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International Paper Sets Goal for Zero Waste

| Thursday July 24th, 2014 | 0 Comments

International Paper waste managementAs part of Triple Pundit’s sponsored series with International Paper, last week we had a chance to pick the brains of Jeff Shumaker, the company’s Manager of Regulatory Affairs, and now we get to share some of his insights into waste management with you. IP has set a medium-term waste management goal, with the aim of reducing the amount of waste sent to landfills by 30 percent by 2020.

Modern papermaking faces a particular set of waste stream challenges, but given the waste management progress documented by other manufacturers the goal of 30 percent seems reasonable. However, Shumaker also articulated a pathway for his company — and perhaps yours — to achieve a much more ambitious goal of achieving zero manufacturing waste.

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Despite Doubts, Fuel Cell Electric Vehicles Are Breaking Into the EV Market

| Tuesday July 15th, 2014 | 13 Comments

Plug Power fuel cell EVs.

Fuel cells have a lot of catching up to do when it comes to beating out lithium-ion batteries for domination of the emerging electric vehicle market. “A lot” is an understatement. When you ask auto industry followers about the potential for fuel cell electric vehicles, you are likely to be met with rolled eyes and a repetition of the same old joke: “They say fuel cells are the next big thing, and they’ve been saying that for 30 years.”

However, if you take a look at what’s been going on in at least one specialty niche of the EV market, you can catch a glimpse of the possibility for fuel cells to win out, at least for some applications. That potential is illustrated by Plug Power and Ace Hardware, which have paired up to bring entire fleets of fuel cell electric vehicles into shipping and handling operations.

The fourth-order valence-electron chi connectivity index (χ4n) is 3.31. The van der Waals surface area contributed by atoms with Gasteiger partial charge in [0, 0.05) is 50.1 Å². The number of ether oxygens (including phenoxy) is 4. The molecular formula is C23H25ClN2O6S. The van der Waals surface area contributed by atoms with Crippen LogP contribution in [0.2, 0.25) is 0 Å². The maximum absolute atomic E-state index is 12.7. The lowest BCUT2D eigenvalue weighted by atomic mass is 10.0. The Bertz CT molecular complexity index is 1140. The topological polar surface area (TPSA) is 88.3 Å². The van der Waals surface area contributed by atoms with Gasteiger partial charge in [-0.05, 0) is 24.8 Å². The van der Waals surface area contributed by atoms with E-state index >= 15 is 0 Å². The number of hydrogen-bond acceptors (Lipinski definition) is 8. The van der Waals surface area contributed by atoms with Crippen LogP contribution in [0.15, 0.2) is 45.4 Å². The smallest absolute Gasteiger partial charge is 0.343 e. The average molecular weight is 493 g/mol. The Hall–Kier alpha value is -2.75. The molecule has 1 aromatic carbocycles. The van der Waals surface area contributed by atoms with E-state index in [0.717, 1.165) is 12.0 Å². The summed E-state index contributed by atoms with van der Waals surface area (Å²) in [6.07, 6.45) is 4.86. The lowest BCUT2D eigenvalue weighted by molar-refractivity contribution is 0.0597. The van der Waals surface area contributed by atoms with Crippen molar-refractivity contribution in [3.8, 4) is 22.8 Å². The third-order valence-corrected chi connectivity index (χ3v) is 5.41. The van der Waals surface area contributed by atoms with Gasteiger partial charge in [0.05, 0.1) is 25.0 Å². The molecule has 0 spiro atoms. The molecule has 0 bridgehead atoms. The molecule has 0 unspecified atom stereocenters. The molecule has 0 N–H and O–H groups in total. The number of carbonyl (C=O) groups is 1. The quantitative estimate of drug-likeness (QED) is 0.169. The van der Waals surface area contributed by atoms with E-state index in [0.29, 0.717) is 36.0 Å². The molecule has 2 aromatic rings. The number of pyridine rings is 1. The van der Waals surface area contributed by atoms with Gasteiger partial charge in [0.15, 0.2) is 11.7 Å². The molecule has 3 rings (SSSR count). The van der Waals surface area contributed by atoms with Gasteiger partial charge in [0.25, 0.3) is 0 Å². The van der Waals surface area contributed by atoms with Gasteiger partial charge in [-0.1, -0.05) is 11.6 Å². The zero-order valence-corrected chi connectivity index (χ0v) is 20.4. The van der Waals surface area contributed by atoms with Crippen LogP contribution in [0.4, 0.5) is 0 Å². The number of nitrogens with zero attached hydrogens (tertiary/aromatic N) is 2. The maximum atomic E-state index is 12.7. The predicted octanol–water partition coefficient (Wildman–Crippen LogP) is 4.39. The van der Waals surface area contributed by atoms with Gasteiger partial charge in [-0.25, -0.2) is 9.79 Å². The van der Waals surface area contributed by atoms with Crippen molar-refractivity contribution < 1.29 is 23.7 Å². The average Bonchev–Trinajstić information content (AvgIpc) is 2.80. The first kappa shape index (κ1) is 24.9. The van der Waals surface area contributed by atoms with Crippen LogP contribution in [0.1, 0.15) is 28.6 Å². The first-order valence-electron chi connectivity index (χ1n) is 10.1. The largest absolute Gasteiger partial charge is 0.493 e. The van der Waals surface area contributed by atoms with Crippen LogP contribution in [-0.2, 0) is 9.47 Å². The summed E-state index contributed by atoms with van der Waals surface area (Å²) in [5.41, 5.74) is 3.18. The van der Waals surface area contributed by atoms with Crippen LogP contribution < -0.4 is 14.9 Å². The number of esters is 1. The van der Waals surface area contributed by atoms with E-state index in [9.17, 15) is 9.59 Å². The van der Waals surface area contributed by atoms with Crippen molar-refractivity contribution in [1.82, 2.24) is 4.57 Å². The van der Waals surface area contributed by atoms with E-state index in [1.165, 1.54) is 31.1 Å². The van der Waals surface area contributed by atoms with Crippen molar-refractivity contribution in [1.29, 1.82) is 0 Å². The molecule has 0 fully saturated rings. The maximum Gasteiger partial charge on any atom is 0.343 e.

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Fortune 500 Companies, NGOs Unite to Address Renewable Energy Demand

| Monday July 14th, 2014 | 2 Comments

renewable energy buyers principlesThe growth in wind and solar energy over the past several years has been impressive, but the pace of change has been achingly slow for companies that want more renewable energy than the market can provide. With that in mind, 12 leading U.S. companies have partnered with the World Wildlife Fund (WWF) and the World Resources Institute to make one thing perfectly clear: There is a huge, unmet renewable energy demand by businesses, and a change in energy markets will be required in order to meet that need.

The linchpin of the collaboration is a set of strategic guidelines called the Renewable Energy Buyers’ Principles. Most of the 12 companies that have signed on are familiar names at Triple Pundit for their proactive approach to renewable energy or other sustainability issues, including Bloomberg, Facebook, General Motors, Hewlett-Packard, Intel, Johnson & Johnson, Mars, Novelis, Procter and Gamble, REI, Sprint and Walmart.

8.4 million megawatt-hours of renewable energy demand

According to WWF, the 12 companies signing on to the Renewable Energy Buyers’ Principles have calculated that their renewable energy demand adds up to 8.4 million megawatt-hours per year through 2020.

That’s just those 12 major companies, so 8.4 million is just for starters.

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Greenpeace Challenges Lego on Shell Gas Station Set